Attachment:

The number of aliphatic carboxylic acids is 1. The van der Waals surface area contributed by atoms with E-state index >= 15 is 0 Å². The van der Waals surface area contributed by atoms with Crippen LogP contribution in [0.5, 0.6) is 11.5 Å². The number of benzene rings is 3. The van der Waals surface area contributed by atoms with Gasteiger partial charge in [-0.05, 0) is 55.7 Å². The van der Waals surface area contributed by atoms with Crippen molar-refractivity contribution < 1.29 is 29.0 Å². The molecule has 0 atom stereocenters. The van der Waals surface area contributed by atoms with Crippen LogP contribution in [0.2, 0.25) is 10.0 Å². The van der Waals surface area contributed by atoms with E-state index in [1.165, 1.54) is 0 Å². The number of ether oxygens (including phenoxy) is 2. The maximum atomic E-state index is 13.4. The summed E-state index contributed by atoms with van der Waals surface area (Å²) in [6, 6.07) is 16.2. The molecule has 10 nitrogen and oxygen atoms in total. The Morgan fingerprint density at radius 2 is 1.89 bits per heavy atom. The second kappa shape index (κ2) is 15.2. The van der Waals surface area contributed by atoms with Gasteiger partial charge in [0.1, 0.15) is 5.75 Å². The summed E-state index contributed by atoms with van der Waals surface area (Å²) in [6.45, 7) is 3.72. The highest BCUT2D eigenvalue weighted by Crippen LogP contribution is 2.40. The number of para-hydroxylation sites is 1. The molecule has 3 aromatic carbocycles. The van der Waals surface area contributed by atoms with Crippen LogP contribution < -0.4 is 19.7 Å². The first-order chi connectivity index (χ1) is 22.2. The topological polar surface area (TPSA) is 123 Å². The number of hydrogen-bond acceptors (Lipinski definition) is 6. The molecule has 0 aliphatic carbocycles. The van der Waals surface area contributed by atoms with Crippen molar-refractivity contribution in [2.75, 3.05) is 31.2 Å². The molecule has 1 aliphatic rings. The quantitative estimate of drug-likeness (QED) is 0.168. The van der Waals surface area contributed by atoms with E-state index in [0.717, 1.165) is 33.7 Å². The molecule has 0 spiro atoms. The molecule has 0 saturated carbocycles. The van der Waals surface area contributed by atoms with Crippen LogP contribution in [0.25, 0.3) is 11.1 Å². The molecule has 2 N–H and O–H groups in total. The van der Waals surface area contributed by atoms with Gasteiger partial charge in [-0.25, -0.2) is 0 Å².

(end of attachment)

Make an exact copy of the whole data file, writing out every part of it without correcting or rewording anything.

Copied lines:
The number of aliphatic carboxylic acids is 1. The van der Waals surface area contributed by atoms with E-state index >= 15 is 0 Å². The van der Waals surface area contributed by atoms with Crippen LogP contribution in [0.5, 0.6) is 11.5 Å². The number of benzene rings is 3. The van der Waals surface area contributed by atoms with Gasteiger partial charge in [-0.05, 0) is 55.7 Å². The van der Waals surface area contributed by atoms with Crippen molar-refractivity contribution < 1.29 is 29.0 Å². The molecule has 0 atom stereocenters. The van der Waals surface area contributed by atoms with Crippen LogP contribution in [0.2, 0.25) is 10.0 Å². The van der Waals surface area contributed by atoms with E-state index in [1.165, 1.54) is 0 Å². The number of ether oxygens (including phenoxy) is 2. The maximum atomic E-state index is 13.4. The summed E-state index contributed by atoms with van der Waals surface area (Å²) in [6, 6.07) is 16.2. The molecule has 10 nitrogen and oxygen atoms in total. The Morgan fingerprint density at radius 2 is 1.89 bits per heavy atom. The second kappa shape index (κ2) is 15.2. The van der Waals surface area contributed by atoms with Gasteiger partial charge in [0.1, 0.15) is 5.75 Å². The summed E-state index contributed by atoms with van der Waals surface area (Å²) in [6.45, 7) is 3.72. The highest BCUT2D eigenvalue weighted by Crippen LogP contribution is 2.40. The number of para-hydroxylation sites is 1. The molecule has 3 aromatic carbocycles. The van der Waals surface area contributed by atoms with Crippen LogP contribution < -0.4 is 19.7 Å². The first-order chi connectivity index (χ1) is 22.2. The topological polar surface area (TPSA) is 123 Å². The number of hydrogen-bond acceptors (Lipinski definition) is 6. The molecule has 0 aliphatic carbocycles. The van der Waals surface area contributed by atoms with Crippen molar-refractivity contribution in [2.75, 3.05) is 31.2 Å². The molecule has 1 aliphatic rings. The quantitative estimate of drug-likeness (QED) is 0.168. The van der Waals surface area contributed by atoms with E-state index in [0.717, 1.165) is 33.7 Å². The molecule has 0 spiro atoms. The molecule has 0 saturated carbocycles. The van der Waals surface area contributed by atoms with Crippen LogP contribution in [0.25, 0.3) is 11.1 Å². The molecule has 2 N–H and O–H groups in total. The van der Waals surface area contributed by atoms with Gasteiger partial charge in [-0.25, -0.2) is 0 Å².